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The California Home Stay Order Explained As Gov. Newsom Puts Severe Regional Restrictions Instead



California Gov. Gavin Newsom announced a “Regional Stay-At-Home Order” on Thursday, which requires residents to stay at home for at least three weeks in regions where the order is in place. All non-essential travel is banned, while bars, wineries, hair salons, barbershops and in-person dining services at restaurants will be closed under the order.

Newsom tweeted Thursday: “Our ICUs are climbing quickly toward their capacity. Our death rate is rising. To slow the surge of #COVID19 and save lives, CA is introducing a Regional Stay-At-Home Order.”

The new order will be triggered when the ICU capacity drops below 15 percent in any given region among the five being tracked by state health officials.

“No regions currently meet this threshold but some are projected to within the next week,” the governor’s office confirmed in a statement Thursday.

If a region falls below the 15 percent ICU threshold, it will have 24 hours to implement the regional stay-at-home order, which goes into effect from 12:59 p.m. local time on December 5.

“Regions will remain in the Regional Stay at Home Order status for at least three weeks once triggered. Counties are eligible to come off the Regional Stay at Home Order after three weeks if their hospital ICU capacity projected four weeks out reaches 15 percent,” the governor’s office stated.

The latest order is a modification of the state’s initial stay-at-home order issued in March and builds on the current Blueprint for a Safer Economy reopening plan.

The new order was issued following “an unprecedented surge in the level of community spread of COVID-19,” across the state, according to the California Department of Public Health (CDPH).

Regions where the new order is in effect

The five regions where the latest order can be triggered include the following:

  • Northern California: Del Norte, Glenn, Humboldt, Lake, Lassen, Mendocino, Modoc, Shasta, Siskiyou, Tehama, Trinity counties.
  • Bay Area: Alameda, Contra Costa, Marin, Monterey, Napa, San Francisco, San Mateo, Santa Clara, Santa Cruz, Solano, Sonoma counties.
  • Greater Sacramento: Alpine, Amador, Butte, Colusa, El Dorado, Nevada, Placer, Plumas, Sacramento, Sierra, Sutter, Yolo, Yuba counties.
  • San Joaquin Valley: Calaveras, Fresno, Kern, Kings, Madera, Mariposa, Merced, San Benito, San Joaquin, Stanislaus, Tulare, Tuolumne counties.
  • Southern California: Imperial, Inyo, Los Angeles, Mono, Orange, Riverside, San Bernardino, San Diego, San Luis Obispo, Santa Barbara, Ventura counties.

Residents must stay home, non-essential travel banned

The new order directs residents to “stay at home as much as possible to limit the mixing with other households that can lead to COVID-19 spread.”

Exercising outdoors with members of your household is allowed “when safe to do so and socially distanced,” while all non-essential travel is banned.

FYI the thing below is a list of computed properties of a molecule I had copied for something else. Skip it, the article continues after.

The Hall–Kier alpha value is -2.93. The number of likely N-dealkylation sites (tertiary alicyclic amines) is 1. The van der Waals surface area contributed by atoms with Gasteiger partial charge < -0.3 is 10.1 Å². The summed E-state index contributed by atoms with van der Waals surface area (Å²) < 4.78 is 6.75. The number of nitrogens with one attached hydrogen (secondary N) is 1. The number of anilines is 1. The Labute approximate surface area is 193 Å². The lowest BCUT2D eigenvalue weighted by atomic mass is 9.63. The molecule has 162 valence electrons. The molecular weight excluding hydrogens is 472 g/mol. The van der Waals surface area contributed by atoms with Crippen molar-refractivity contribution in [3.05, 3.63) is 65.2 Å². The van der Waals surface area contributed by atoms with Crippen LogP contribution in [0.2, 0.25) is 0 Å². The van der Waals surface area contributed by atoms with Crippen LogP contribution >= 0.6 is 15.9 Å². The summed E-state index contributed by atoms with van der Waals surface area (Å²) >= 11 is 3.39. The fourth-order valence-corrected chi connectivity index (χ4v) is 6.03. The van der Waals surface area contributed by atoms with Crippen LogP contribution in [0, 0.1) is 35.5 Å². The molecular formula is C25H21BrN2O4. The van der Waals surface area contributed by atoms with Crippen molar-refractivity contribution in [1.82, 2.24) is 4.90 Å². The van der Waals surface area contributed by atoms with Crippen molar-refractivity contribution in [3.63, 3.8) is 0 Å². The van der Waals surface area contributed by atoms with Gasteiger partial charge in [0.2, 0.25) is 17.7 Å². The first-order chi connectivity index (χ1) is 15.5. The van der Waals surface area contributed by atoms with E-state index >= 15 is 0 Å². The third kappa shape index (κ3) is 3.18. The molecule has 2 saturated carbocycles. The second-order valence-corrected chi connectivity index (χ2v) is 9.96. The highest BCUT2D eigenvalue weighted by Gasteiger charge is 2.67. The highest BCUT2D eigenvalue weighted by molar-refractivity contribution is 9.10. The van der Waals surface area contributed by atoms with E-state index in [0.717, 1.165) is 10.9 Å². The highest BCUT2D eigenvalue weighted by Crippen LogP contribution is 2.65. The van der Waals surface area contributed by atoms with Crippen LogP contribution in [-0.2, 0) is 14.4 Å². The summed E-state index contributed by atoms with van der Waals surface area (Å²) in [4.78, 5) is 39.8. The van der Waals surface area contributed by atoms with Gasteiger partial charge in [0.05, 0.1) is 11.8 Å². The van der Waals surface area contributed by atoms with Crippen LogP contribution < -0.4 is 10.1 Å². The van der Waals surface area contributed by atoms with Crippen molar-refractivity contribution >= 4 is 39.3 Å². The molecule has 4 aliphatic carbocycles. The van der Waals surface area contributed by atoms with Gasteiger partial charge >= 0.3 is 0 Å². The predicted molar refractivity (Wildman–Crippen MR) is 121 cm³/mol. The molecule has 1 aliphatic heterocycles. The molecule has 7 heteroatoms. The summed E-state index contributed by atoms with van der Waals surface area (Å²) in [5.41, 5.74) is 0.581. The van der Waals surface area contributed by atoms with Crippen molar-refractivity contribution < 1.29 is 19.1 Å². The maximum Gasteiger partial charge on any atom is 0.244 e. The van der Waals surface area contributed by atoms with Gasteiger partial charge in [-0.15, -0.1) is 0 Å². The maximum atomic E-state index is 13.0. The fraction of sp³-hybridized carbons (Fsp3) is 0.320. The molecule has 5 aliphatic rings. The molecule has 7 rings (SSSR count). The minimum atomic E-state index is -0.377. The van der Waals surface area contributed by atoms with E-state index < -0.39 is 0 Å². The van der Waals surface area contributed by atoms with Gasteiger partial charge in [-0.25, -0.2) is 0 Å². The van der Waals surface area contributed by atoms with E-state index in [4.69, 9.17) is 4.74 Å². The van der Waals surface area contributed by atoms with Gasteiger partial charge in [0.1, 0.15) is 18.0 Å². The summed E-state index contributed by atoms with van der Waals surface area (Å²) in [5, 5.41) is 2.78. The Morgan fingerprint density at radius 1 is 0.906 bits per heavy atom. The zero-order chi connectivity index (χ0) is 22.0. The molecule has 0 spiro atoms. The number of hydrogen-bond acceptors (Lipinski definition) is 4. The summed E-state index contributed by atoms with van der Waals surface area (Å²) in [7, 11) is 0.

The governor’s office noted: “Except as otherwise required by law, no hotel or lodging entity in California shall accept or honor out of state reservations for non-essential travel, unless the reservation is for at least the minimum time period required for quarantine and the persons identified in the reservation will quarantine in the hotel or lodging entity until after that time period has expired.”

Some recreational facilities, other services are closed

In any given region where the latest order is triggered, all operations in the following sectors must be shut:

  • Indoor and outdoor playgrounds.
  • Indoor recreational facilities.
  • Hair salons and barbershops.
  • Personal care services.
  • Museums, zoos, and aquariums..
  • Movie theaters.
  • Wineries.
  • Bars, breweries and distilleries.
  • Family entertainment centers.
  • Cardrooms and satellite wagering.
  • Limited services.
  • Live audience sports.
  • Amusement parks.

Retailers, other venues can open with modifications

The venues below will be open with the following additional modifications while implementing 100 percent mask usage and social distancing practices:

  • Outdoor recreational facilities: Allow outdoor operation only without any food, drink or alcohol sales. Additionally, overnight stays at campgrounds will not be permitted.
  • Retail: Allow indoor operation at 20 percent capacity with entrance metering and no eating or drinking in the stores. Additionally, special hours should be instituted for seniors and others with chronic conditions or compromised immune systems.
  • Shopping centers: Allow indoor operation at 20 percent capacity with entrance metering and no eating or drinking in the stores. Additionally, special hours should be instituted for seniors and others with chronic conditions or compromised immune systems.
  • Hotels and lodging: Allow to open for critical infrastructure support only.
  • Restaurants: Allow only for take-out or pick-up.
  • Offices: Allow remote only except for critical infrastructure sectors where remote working is not possible.
  • Places of worship: Allow outdoor services only.
  • Entertainment production including professional sports: Allow operation without live audiences. Additionally, testing protocol and “bubbles” are highly encouraged.

Schools and healthcare services remain open

The latest order does not modify the current guidance for K-12 schools, so schools that are currently open can remain open.

All non-urgent medical and dental care, child care and pre-K as well as critical infrastructure are “allowed to remain open when a remote option is not possible with appropriate infectious disease preventative measures including 100 percent masking and physical distancing,” the statement noted.

See more information on the latest order at the website of the governor’s office.




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